Back to Way of the Ascetics. Chapter Six has a funny and deceptive title: “On Eradicating the Desire for Enjoyment.” When this book was a required text for my Christian Ethics class last year at North Central, I loathed it because it was so blunt and honest…and true. Chapters like this that discuss my joy and eradicating desire for it sound as enjoyable to read as, perhaps, a book about the embalming process or a photo tour of the colon. This year, taken out of the context of a classroom, this chapter has provided a unique insight into a battle I feel each of us must undergo, especially during transitional seasons like Advent when we are waiting in joyful hope for the Savior of the World.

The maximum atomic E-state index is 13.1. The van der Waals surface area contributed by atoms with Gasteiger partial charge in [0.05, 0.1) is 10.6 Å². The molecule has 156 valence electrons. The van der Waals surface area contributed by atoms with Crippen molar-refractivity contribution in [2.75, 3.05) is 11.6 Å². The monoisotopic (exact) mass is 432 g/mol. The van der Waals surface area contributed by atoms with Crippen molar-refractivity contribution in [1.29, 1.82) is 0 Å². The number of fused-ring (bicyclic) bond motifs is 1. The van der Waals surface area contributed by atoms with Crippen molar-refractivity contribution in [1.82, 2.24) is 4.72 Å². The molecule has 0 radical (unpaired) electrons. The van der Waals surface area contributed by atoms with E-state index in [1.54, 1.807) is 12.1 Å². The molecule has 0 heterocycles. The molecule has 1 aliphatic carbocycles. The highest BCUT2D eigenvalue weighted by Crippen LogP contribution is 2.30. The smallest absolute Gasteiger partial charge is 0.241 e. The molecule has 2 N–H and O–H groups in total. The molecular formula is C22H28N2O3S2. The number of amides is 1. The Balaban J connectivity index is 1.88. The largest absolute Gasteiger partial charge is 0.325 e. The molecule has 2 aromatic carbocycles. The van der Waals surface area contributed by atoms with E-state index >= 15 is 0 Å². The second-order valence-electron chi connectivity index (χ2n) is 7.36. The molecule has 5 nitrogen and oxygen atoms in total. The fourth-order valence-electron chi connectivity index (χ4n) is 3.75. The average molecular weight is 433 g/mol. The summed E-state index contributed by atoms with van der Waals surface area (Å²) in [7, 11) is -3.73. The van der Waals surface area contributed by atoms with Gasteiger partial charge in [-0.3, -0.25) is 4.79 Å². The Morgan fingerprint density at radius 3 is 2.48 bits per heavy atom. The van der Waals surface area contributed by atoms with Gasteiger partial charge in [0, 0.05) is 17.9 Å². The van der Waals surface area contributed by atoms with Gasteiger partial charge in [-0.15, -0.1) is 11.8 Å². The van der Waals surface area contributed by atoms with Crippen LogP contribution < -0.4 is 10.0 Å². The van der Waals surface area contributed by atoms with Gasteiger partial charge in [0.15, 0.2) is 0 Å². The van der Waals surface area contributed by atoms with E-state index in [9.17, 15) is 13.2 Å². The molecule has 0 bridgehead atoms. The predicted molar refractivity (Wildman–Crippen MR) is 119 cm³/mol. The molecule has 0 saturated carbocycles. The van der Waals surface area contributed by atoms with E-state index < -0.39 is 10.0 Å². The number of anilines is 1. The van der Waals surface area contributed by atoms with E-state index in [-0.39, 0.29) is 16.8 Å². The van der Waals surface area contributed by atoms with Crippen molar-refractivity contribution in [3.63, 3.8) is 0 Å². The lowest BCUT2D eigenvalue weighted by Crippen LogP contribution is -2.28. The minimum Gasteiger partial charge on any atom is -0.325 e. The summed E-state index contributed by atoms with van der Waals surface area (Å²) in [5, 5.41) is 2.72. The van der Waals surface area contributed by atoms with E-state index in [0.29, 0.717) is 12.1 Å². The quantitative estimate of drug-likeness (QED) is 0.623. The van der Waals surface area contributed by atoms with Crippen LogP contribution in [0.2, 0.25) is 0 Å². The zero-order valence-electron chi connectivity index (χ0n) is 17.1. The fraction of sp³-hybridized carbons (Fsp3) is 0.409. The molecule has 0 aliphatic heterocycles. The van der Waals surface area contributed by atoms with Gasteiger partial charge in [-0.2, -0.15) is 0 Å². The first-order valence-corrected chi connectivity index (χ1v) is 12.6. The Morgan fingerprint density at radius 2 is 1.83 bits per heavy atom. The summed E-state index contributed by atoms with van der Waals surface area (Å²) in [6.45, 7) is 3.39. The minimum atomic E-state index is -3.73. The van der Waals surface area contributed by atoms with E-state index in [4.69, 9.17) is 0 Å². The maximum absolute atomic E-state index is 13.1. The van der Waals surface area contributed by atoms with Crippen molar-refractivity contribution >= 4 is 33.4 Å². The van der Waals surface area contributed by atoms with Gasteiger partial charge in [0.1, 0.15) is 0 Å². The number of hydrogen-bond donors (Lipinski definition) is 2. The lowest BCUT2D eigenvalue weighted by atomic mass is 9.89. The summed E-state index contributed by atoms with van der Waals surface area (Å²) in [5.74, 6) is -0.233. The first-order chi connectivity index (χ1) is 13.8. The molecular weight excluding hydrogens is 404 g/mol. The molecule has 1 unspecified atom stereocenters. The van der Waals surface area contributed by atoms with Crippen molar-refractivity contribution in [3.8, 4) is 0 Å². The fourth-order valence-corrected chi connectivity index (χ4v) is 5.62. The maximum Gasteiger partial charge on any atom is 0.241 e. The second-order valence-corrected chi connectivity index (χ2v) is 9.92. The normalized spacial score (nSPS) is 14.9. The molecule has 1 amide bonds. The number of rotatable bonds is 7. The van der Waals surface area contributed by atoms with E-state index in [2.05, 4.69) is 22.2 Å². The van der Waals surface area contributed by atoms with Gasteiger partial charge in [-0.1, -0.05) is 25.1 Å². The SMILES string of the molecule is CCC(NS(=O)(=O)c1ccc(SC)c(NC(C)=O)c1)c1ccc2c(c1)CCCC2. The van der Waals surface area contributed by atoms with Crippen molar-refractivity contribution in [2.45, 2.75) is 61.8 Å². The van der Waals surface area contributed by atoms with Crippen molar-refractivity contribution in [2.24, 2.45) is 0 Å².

From the book: “It is said that only a few find the narrow way that leads to life and that we must strive to enter by the narrow door. For many, I say unto you, will seek to enter in, and shall not be able (Luke 13:24)” (Colliander 17). It’s all fun and games until a scripture quote like that one, no? Many of us will seek to enter the Kingdom of Heaven upon our retirement from this earth, but many won’t be able to get in. Why do we suppose that is? There are a variety of causes, of course, but one of the main causes is that we, as humans, love ourselves and love to be stuck inside of ourselves where it is safe and fun and familiar. In my last writing (or, “encyclical” as my seminarian brothers call them) I brought up reasons why it might be hard to get on our hands and knees to really work in the garden of our hearts. It is tough in some sense because we are afraid of what we might find so we have to take great pains to really dig deep. This concept, friends, provides exactly the explanation which we seek.